Trade secrets, business strategies, product designs, and even operational procedures are all aspects of the proprietary information that your business owns. Sometimes, the data itself can be even more valuable than products or services that you ultimately offer to your clientele.
If you are not protecting your proprietary information then you will be exposing your business to unnecessary risk, with the potential to significantly damage or even completely cripple your activities. If you want to protect not only your information, but the very future of your business, then you will need to know the fundamental steps of safeguarding your proprietary information.
Understand That Proprietary Information is a Critical Asset
Before you can even think about controlling and protecting your proprietary information, you will have to understand why it is so critical and important to the continued success of your business.
Regular audits can be used to identify your most critical information, including trade secrets, proprietary designs and software technology. Risk assessment can be performed to develop simulations of what would happen if proprietary data is leaked to a third party.
Performing Ongoing Employee and Control Access to Data
Employee vetting is an essential practice that prevents bad actors in the workplace. Ongoing assessments can also identify risk factors that could cause previously vetted employees to act in a way that is fraudulent or otherwise damaging to your business.
Vetting allows you to understand who works for you, but it won’t eliminate proprietary information leaks. Some cases of fraud and information theft never go reported, so even thorough background checks aren’t guaranteed to protect your proprietary information. Controlling data access on a need-to-know basis is one way to limit the risk of proprietary information theft.
Access to information will usually be controlled through HR and your information security team, and employees should regularly have their clearance assessed based on their role and projects that they are working on.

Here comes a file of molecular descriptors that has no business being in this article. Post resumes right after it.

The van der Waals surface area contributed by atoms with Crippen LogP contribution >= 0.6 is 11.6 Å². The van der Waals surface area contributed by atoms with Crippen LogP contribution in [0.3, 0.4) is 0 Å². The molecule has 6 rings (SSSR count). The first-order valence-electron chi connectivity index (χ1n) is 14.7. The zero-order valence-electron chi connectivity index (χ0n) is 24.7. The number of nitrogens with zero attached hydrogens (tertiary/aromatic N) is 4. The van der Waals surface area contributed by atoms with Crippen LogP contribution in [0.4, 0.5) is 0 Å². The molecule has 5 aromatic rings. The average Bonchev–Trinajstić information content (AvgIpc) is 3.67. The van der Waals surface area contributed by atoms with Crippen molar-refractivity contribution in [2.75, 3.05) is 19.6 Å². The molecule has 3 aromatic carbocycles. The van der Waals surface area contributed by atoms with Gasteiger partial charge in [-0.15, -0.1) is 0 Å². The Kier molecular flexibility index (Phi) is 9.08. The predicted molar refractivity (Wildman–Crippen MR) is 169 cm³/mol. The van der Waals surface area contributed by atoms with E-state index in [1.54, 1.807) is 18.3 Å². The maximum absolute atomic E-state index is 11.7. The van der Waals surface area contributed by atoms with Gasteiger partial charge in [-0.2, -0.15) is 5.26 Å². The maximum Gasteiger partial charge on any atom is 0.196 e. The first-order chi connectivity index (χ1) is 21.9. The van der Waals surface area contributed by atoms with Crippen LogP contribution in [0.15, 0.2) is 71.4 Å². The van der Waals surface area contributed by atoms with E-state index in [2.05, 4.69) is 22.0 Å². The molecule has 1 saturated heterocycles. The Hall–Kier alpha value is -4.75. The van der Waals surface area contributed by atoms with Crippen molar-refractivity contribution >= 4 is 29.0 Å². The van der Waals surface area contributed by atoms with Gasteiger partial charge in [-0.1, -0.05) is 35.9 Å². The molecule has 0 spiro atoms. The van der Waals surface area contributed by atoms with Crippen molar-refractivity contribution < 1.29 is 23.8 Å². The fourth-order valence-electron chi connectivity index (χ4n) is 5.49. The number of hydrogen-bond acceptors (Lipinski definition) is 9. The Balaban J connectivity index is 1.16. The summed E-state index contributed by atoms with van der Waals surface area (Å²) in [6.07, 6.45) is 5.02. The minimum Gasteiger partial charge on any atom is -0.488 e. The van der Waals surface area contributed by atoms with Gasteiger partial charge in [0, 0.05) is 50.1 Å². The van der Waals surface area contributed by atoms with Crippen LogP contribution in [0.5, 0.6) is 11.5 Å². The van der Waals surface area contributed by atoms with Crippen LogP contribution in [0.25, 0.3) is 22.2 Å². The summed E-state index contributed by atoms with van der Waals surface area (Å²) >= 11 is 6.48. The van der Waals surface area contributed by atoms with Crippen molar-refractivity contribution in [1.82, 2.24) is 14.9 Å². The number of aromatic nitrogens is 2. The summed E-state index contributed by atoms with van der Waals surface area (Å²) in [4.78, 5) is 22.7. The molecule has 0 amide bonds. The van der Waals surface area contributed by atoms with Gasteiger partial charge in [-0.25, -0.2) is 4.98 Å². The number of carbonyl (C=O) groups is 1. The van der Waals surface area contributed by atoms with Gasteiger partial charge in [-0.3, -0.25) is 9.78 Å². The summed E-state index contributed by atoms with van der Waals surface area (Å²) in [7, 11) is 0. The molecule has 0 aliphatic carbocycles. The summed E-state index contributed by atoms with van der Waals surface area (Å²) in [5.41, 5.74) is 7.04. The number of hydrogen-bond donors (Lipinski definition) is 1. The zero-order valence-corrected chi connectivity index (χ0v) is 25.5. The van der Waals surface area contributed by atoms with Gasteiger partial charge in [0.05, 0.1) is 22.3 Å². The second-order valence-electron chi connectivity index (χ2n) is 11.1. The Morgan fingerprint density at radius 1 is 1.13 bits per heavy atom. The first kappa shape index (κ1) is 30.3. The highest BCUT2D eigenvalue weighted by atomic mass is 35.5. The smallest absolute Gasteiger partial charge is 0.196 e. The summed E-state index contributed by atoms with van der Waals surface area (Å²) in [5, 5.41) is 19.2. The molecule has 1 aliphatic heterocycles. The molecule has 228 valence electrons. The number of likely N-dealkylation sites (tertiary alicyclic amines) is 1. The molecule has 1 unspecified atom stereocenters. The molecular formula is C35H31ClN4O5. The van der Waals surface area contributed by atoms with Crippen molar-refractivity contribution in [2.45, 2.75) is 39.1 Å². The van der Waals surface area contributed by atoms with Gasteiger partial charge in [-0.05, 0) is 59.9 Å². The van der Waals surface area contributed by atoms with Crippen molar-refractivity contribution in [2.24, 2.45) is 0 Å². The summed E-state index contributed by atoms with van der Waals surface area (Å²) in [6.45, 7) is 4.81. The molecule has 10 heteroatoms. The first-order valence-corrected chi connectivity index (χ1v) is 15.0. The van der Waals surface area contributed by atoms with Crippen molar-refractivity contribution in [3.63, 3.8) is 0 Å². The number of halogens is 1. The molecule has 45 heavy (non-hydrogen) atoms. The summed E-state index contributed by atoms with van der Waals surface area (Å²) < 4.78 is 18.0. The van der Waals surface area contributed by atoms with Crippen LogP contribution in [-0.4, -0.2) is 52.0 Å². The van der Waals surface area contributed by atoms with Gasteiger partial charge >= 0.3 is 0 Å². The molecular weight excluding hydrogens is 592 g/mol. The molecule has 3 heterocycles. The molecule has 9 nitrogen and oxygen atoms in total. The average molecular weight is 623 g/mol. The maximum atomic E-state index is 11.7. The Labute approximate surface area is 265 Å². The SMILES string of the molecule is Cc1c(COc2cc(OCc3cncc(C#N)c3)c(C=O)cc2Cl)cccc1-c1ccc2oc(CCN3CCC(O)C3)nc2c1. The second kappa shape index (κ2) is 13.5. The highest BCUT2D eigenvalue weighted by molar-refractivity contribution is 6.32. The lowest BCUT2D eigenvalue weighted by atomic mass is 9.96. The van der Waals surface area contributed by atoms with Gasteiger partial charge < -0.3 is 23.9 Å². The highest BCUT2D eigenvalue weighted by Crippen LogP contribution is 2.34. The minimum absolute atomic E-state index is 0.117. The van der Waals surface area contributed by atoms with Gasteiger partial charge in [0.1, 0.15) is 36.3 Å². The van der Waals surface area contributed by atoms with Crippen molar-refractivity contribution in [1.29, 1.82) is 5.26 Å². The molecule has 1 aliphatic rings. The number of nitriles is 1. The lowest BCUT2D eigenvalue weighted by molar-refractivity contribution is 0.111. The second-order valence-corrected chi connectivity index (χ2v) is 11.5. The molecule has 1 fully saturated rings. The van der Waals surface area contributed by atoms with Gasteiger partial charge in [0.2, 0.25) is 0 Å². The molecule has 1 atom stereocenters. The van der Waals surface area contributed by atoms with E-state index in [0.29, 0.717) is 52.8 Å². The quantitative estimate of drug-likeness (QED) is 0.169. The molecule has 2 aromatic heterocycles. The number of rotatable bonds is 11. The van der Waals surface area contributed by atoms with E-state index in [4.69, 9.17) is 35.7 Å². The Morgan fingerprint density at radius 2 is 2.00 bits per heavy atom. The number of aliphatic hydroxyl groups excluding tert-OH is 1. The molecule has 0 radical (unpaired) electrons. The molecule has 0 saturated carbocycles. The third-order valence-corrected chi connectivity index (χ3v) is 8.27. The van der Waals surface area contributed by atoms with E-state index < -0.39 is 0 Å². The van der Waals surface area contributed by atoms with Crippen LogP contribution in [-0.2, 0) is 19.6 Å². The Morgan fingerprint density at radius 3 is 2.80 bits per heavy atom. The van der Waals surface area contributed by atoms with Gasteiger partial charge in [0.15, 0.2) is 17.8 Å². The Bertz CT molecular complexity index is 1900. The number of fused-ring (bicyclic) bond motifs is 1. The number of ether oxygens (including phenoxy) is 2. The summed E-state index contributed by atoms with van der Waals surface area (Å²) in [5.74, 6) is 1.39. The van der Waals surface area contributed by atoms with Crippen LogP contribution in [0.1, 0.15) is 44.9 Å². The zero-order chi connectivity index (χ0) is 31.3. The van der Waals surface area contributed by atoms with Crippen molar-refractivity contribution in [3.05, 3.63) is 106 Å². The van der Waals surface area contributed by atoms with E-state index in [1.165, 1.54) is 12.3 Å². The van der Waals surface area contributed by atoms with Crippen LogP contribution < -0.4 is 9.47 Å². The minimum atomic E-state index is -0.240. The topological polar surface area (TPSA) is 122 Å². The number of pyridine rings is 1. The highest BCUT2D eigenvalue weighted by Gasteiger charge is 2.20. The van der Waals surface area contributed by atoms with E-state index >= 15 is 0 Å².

Limiting who has access to data will significantly reduce the chances of having data leaked through malicious intent or neglect.
Protect Data Through Binding Agreements
Nondisclosure agreements (NDAs) are essential for any business that deals in proprietary information. An NDA should outline specific data, processes, and miscellaneous information that is unable to be shared with third parties. NDAs can be used both internally and with external partners, including contractors and consultants.
When prepared properly, NDAs are legally binding. It is essential that you have your legal team (or consult with a practicing business attorney) review all NDAs to ensure that they are legally sound and able to be enforced.
Non-compete clauses can also be used to protect proprietary data, including high level concepts that could be reapplied to similar or dissimilar business models. These are especially important for development staff, managers, and executives. Like NDAs, non-compete clauses should be passed through your legal team to ensure that they are binding and able to withstand scrutiny in a court of law.
Develop the Right Information Security Protocols
In many ways, information technology has made business easier and more agile. The flip side is that increased digitization of data, including proprietary data, means that there are ever present risks of data theft from both inside and outside of an organization.
To protect proprietary information that is stored on computer systems, a strong security policy must be in place. Regular employee training can prevent negligent data leaks. A managed IT service can assist with developing policies and technologies that can keep your information secure.
Maintaining control of your proprietary information will be critical to the success of your business. Depending on the industry you are in, your data may be one of your most powerful assets. Combining standard business practices with modern IT security solutions will help keep your information where it belongs and out of the hands of competitors and other third parties.